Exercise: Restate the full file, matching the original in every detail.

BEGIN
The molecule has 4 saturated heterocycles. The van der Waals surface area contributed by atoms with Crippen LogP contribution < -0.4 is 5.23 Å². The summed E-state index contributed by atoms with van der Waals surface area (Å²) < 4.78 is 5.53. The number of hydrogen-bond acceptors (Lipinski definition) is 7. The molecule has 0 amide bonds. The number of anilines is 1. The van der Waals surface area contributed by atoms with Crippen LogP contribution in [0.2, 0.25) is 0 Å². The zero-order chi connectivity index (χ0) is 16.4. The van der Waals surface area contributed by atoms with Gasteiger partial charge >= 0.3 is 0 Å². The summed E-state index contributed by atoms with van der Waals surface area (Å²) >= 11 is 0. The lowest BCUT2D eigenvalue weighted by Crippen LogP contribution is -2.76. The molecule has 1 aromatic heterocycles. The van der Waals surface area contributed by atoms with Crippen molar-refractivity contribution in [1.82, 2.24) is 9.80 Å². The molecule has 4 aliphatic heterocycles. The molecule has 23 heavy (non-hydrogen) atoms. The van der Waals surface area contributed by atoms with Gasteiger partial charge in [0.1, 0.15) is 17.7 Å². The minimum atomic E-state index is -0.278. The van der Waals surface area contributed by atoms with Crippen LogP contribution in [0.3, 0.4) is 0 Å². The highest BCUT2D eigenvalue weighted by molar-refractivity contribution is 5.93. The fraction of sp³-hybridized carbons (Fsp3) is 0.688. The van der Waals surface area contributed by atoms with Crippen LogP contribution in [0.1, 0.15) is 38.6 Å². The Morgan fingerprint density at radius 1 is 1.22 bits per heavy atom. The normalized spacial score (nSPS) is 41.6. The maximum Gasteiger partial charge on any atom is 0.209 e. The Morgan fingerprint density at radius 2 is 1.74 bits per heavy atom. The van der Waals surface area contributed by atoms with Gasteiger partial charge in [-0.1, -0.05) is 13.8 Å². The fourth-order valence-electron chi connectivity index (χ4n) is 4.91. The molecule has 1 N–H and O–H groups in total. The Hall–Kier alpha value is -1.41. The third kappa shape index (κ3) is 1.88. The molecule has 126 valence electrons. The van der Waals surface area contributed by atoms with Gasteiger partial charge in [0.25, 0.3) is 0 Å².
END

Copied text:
The molecule has 4 saturated heterocycles. The van der Waals surface area contributed by atoms with Crippen LogP contribution < -0.4 is 5.23 Å². The summed E-state index contributed by atoms with van der Waals surface area (Å²) < 4.78 is 5.53. The number of hydrogen-bond acceptors (Lipinski definition) is 7. The molecule has 0 amide bonds. The number of anilines is 1. The van der Waals surface area contributed by atoms with Crippen LogP contribution in [0.2, 0.25) is 0 Å². The zero-order chi connectivity index (χ0) is 16.4. The van der Waals surface area contributed by atoms with Gasteiger partial charge >= 0.3 is 0 Å². The summed E-state index contributed by atoms with van der Waals surface area (Å²) >= 11 is 0. The lowest BCUT2D eigenvalue weighted by Crippen LogP contribution is -2.76. The molecule has 1 aromatic heterocycles. The van der Waals surface area contributed by atoms with Crippen molar-refractivity contribution in [1.82, 2.24) is 9.80 Å². The molecule has 4 aliphatic heterocycles. The molecule has 23 heavy (non-hydrogen) atoms. The van der Waals surface area contributed by atoms with Gasteiger partial charge in [0.1, 0.15) is 17.7 Å². The minimum atomic E-state index is -0.278. The van der Waals surface area contributed by atoms with Crippen LogP contribution in [0.3, 0.4) is 0 Å². The highest BCUT2D eigenvalue weighted by molar-refractivity contribution is 5.93. The fraction of sp³-hybridized carbons (Fsp3) is 0.688. The van der Waals surface area contributed by atoms with Crippen LogP contribution in [0.1, 0.15) is 38.6 Å². The Morgan fingerprint density at radius 1 is 1.22 bits per heavy atom. The normalized spacial score (nSPS) is 41.6. The maximum Gasteiger partial charge on any atom is 0.209 e. The Morgan fingerprint density at radius 2 is 1.74 bits per heavy atom. The van der Waals surface area contributed by atoms with Gasteiger partial charge in [-0.1, -0.05) is 13.8 Å². The fourth-order valence-electron chi connectivity index (χ4n) is 4.91. The molecule has 1 N–H and O–H groups in total. The Hall–Kier alpha value is -1.41. The third kappa shape index (κ3) is 1.88. The molecule has 126 valence electrons. The van der Waals surface area contributed by atoms with Gasteiger partial charge in [0.25, 0.3) is 0 Å².